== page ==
What defines a country? Borders? Culture? Currency? And what do companies like Google, Amazon, and Facebook have? Digital territory, followers, likes and points. Could these digital giants be creating a new way to view citizenship? Or, at least, outside governmental influence?
The power of the powerful
Absolute power corrupts absolutely. This has been an axiom for centuries; where kings and rulers have had few, if any, limitations. With international companies gaining more money than they know what to use it on, fines and penalties are proving ineffective at curbing their bad actions.
And with more users than most small countries, who is more important to, say, Facebook: the supreme court or its 2.4 Billion citizens—I mean, followers?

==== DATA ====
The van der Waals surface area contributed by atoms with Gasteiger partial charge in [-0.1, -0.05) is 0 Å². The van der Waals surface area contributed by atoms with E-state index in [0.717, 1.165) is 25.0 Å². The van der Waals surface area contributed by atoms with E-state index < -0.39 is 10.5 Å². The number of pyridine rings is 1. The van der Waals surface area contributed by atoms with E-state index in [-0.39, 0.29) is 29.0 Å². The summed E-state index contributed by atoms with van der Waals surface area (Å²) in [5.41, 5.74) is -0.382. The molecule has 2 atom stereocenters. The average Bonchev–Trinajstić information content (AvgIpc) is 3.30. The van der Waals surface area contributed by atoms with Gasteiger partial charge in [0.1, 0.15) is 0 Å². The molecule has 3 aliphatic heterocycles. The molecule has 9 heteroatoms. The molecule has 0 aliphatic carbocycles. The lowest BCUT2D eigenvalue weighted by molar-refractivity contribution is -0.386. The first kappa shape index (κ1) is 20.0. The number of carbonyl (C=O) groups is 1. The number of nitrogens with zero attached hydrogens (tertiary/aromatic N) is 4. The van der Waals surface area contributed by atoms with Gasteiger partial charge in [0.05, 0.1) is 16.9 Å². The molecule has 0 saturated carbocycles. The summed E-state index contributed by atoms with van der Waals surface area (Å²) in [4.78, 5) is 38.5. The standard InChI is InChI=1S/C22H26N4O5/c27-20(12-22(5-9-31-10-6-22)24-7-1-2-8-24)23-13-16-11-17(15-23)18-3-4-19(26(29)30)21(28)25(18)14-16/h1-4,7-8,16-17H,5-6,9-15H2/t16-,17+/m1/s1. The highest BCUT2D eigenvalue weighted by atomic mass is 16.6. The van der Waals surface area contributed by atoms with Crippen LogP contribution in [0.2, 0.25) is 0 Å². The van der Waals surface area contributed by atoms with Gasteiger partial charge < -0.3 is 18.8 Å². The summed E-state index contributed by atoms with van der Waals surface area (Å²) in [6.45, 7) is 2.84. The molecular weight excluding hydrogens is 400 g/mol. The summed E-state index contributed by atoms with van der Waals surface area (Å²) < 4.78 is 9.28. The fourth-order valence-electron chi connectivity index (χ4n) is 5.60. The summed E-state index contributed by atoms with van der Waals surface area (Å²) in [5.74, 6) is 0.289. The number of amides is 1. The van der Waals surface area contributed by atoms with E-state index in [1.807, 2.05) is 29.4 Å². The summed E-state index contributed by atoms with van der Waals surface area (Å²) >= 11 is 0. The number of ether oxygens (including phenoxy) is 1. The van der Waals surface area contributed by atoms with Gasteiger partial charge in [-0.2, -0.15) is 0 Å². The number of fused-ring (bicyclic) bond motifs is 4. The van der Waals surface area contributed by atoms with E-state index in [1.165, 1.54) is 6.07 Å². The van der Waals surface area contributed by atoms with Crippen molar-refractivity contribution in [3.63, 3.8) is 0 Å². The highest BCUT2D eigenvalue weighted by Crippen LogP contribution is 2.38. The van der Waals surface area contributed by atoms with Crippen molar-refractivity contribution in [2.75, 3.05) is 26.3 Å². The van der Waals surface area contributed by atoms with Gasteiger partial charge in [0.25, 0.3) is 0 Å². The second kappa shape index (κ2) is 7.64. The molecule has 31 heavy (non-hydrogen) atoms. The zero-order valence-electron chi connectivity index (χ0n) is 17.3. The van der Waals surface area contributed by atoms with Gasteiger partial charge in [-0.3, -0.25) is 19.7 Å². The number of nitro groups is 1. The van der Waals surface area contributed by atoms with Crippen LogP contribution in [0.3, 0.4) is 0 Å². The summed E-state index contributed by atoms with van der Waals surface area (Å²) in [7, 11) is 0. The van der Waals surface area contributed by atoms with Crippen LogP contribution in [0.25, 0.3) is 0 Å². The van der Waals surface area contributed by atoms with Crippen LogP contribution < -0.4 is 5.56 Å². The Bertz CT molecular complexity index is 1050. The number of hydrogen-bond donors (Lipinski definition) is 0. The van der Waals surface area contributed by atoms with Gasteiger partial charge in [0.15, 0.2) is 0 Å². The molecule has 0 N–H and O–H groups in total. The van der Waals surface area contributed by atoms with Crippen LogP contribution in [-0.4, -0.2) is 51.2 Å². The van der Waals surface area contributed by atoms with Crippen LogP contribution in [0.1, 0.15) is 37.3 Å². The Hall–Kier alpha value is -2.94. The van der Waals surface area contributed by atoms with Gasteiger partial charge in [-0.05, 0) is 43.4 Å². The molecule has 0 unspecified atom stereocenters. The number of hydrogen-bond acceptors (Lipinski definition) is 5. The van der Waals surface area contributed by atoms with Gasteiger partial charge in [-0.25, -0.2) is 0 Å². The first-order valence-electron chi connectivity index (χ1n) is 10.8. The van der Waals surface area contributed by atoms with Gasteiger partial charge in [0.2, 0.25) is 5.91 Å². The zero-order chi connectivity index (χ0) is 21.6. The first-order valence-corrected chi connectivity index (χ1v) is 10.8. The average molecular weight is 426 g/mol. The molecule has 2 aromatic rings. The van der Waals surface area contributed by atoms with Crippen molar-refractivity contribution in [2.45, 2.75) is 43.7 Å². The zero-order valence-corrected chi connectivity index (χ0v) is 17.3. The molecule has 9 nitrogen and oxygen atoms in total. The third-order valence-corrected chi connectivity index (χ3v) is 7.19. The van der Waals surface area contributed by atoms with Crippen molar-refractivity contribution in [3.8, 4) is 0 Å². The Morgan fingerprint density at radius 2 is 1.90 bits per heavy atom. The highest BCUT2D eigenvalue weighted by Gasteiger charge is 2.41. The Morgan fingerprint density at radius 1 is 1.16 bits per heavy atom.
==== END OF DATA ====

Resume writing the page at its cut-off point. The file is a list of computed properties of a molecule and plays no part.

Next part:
Ultimately, with Facebook being international, if US regulations become too strict, why not just relocate servers? After all, digital space isn’t confined by geographical borders. And as these tech giants look to make internet available worldwide, they’re effectively creating infinite territory to control. Add cryptocurrency to the mix, and there’s very little left to differentiate digital giants from governments.
As these companies infiltrate our consciousness through clever algorithms and convenient shipping, they are creating a culture, governing behavior, and redefining borders. It may be time to rethink what a country really is—and whose citizen you truly are.
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INSET: MMO Bomb